WHAT IS THE BUY PILE?
Every week Hannibal Tabu (two-time Eisner-winning journalist/blogger/novelist/poet/jackass on Twitter/head honcho of Komplicated.com) goes to a comic book store called Comics Ink in Culver City, CA (Overland and Braddock — hey Steve, Jason, Vince and Quislet) and grabs a whole lotta comics. These periodicals are quickly sorted (how) into two piles — the “buy” pile (a small pile most weeks, comprised of planned purchases) and the “read” pile (often huge, often including comics that are really crappy but have some value to stay abreast of). Thursday afternoons you’ll be able to get his thoughts (and they’re just the opinions of one guy, so calm down, and here’s some common definitions used in the column) about all of that…which goes something like this…
THE BUY PILE FOR MARCH 14TH, 2012
Journey Into Mystery #635
The characterization of Young Loki — afraid, determined, mischievous, brilliant — is the centerpiece of another deeply enjoyable issue from this creative team. The deluge of fear dreams he fights through alongside Hela’s handmaiden and the Son of Satan followed the Letterman rule, of working, then going on too long, then starting to work because it kept going on. The interplay between Loki and the handmaiden Leah is one of the real treasures of this run, and the love/hate relationship there delivers an unexpected treasure every single issue. A very consistent issue from a very enjoyable series.
Mister Terrific #7
Michael Holt’s an everyday superhero in the streets of Los Angeles as mysterious goings on hit San Pedro. This issue is a done-in-one that’s virtually flawless in terms of its writing via Eric Wallace, and the art from Gianluca Gugliotta, Wayne Faucher and Mike Atiyeh was fantastic in terms of handling the action here (there’s a great science fiction idea here with the antagonists) as a subplot that’s been bubbling since the first issues has become a main plot in a major way. Wonderful work here, coming on strong like the last season of “Enterprise,” too little…too late. The last issue hits next month.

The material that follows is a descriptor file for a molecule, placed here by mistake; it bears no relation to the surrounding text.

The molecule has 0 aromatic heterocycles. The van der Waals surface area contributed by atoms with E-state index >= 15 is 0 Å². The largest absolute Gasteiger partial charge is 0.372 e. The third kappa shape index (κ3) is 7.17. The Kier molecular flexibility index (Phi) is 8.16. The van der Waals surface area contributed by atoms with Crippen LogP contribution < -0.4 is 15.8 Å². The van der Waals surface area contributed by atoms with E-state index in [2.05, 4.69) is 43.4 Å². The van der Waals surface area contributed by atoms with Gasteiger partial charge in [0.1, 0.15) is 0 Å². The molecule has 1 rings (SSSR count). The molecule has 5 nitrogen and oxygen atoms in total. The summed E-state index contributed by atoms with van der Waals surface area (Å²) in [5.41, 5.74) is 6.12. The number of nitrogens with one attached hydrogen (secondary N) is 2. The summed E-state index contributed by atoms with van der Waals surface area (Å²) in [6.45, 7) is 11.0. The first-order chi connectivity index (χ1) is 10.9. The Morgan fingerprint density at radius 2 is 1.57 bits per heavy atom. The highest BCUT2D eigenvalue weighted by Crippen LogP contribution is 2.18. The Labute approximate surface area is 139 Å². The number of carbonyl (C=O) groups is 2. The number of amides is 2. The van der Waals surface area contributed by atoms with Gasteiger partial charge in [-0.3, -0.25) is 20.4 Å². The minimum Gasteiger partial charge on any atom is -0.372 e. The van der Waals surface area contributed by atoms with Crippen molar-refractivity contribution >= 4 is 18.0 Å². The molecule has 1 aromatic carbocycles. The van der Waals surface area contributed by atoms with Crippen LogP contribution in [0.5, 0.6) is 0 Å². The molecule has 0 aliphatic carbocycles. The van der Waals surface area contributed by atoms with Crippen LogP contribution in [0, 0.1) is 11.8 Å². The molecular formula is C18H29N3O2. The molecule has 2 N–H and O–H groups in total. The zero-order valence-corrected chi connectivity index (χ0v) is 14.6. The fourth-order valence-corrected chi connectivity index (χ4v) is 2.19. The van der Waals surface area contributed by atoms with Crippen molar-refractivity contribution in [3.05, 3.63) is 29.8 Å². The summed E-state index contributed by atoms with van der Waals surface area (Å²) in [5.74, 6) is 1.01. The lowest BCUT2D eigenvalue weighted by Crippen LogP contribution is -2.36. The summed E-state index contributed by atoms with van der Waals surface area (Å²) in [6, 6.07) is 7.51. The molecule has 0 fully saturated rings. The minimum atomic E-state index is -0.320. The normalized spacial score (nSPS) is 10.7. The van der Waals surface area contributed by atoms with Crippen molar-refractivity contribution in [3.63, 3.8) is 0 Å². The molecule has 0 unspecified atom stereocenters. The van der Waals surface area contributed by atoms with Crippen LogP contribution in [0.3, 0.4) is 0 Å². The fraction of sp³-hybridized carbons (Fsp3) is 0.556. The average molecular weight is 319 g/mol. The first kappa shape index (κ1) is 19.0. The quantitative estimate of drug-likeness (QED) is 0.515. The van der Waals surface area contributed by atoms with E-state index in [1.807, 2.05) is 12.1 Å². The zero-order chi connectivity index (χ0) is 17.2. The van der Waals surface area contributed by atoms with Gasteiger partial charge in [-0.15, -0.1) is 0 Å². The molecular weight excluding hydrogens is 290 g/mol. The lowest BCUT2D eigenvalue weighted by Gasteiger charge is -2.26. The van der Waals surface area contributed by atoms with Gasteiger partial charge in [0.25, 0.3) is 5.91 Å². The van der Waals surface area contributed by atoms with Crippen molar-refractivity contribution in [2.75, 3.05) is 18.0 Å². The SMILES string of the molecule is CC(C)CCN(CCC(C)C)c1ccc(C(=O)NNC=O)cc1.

Star Wars Agent of the Empire: Iron Eclipse #4
(Dark Horse Comics)
Jahan Cross reveals much more about himself as he races against time to foil a plot by a family steeped in interstellar treachery. The storyline’s name is explained (wonderful) and the action scenes are gripping (so overflowing praise is due to the art team of Stephane Crety, Julien Hugonnard-Bert and Wez Dzioba. Still, you must recognize the sure, experienced hand of John Ostrander in his script, which operates with such crispness and skill that it’s a testament to the writer’s abilities, honed over years of toiling in the “Star Wars” universe. Han Solo is again used perfectly, the story is framed in the history of the Republic’s fall and of course murder and shooting and what not. Great stuff here.